National Wildlife Refuge System

Underground Railroad Education

 Interpretive panels explain the role of the Great Dismal Swamp in the Underground Railroad, including copies of newspaper advertisements seeking runaway slaves believed to be hiding there.
Interpretive panels explain the role of the Great Dismal Swamp in the Underground Railroad, including copies of newspaper advertisements seeking runaway slaves believed to be hiding there.
Credit: USFWS
Christmas trees serve as a wave break to protect freshwater marsh at Bayou Sauvage Refuge, LA.
A maroon slave from an 1856 issue of Harper's
New Monthly.
Credit: Cornell University Library

More than 150 years after the last slave escaped to freedom through the thick forest of what is now Great Dismal Swamp National Wildlife Refuge, VA, an Underground Railroad Education Pavilion has been opened on the refuge.

The Great Dismal Swamp Refuge was the first refuge named to the Underground Railroad Network to Freedom Program by the National Park Service in 2003.  “It is our hope to host groups to learn about the runaway slaves that came through the swamp and lived here,” says refuge manager Chris Lowie.

Since the 17th century, the swamp has served as a place of safety and a route to freedom.  For some, it was a stopping point on the way to cities further north. During the Civil War, Union regiments of the United States Colored Troops marched down the canal bank from Deep Creek, VA, to northeastern North Carolina to liberate and recruit enslaved African Americans. 

Some of those who hid in the swamp established “maroon” communities. “Maroon” is from the Spanish word cimarron, meaning fugitive or runaway.  These maroon communities remain the subject of significant historical research. Different historians estimate that between 2,000 and 50,000 maroons lived in the swamp, originally about 10 times larger than its current 190 square miles.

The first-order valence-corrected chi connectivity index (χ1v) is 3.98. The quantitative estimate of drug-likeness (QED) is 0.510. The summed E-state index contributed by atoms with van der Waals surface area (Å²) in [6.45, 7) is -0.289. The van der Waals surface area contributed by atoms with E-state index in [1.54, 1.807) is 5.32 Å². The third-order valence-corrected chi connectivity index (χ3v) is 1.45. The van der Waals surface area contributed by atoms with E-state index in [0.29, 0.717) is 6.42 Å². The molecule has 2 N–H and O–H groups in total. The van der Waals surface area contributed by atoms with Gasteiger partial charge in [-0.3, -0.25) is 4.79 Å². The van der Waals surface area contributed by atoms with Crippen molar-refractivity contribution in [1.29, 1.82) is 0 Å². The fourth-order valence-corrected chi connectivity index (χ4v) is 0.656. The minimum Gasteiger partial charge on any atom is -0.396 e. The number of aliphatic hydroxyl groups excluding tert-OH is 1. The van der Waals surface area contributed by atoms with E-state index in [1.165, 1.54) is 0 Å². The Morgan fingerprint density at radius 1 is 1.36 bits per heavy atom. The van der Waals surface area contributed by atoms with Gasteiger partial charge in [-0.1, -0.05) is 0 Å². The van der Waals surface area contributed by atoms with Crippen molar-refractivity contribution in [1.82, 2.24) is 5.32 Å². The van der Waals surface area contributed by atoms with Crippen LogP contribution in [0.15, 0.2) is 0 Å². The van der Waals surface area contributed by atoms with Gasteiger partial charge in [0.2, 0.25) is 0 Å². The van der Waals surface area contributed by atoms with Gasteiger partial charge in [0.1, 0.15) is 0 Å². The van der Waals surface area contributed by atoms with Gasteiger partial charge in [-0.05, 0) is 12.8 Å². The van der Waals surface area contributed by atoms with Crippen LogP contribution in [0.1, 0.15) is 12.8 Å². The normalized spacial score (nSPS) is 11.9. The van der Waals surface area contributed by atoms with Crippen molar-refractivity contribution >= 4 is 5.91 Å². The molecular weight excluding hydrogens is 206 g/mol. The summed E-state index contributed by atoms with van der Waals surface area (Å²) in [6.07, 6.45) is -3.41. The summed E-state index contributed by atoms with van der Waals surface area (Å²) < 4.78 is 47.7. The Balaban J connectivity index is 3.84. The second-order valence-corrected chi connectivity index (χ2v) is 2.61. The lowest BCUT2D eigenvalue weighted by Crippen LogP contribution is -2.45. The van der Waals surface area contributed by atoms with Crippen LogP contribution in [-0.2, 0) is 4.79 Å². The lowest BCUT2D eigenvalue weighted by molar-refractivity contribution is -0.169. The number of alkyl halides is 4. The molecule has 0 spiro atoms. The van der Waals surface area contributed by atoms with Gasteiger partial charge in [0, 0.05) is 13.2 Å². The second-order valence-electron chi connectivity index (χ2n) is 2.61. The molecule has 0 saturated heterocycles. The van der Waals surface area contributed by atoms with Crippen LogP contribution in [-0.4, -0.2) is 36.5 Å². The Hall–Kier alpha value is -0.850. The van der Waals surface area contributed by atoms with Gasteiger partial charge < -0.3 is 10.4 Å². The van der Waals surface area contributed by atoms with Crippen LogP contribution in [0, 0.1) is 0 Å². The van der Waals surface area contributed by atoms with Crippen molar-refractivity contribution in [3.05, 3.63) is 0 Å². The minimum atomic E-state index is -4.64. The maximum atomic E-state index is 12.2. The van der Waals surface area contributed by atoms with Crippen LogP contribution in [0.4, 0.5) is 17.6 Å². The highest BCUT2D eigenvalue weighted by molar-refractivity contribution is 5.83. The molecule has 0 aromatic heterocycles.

Summer Field School
American University in Washington, D.C., is accepting applications (due April 15) for its summer field school, a seven-week program researching maroon and other settlements in the Great Dismal Swamp. The field school is directed by archaeologist and professor Daniel Sayers, who initiated his study of the maroon communities in 2001.  “There was a lot of anecdotal information about the history of the swamp,” says Lowie. “Dr. Sayers’ tenacious work gave us the evidence.”

Sayers and his team have found imprints of cabins as well as tools left behind by Native Americans and then used by the maroons. Stories of the swamp, the Underground Railroad and the maroon communities are told on interpretive panels in the new pavilion. The pavilion may be visited Monday through Friday, except federal holidays, by first visiting refuge headquarters to obtain a day pass.

Lateral West Fire Update
There is a long history of large fires in the Great Dismal Swamp ecosystem. The Lateral West Fire was started by lightning in August 2011 and is now a smoldering ground fire in two slightly elevated areas within the perimeter established by firefighters. Both areas are surrounded by floodwater. Refuge firefighters continue to monitor the fire.

Last updated: March 14, 2012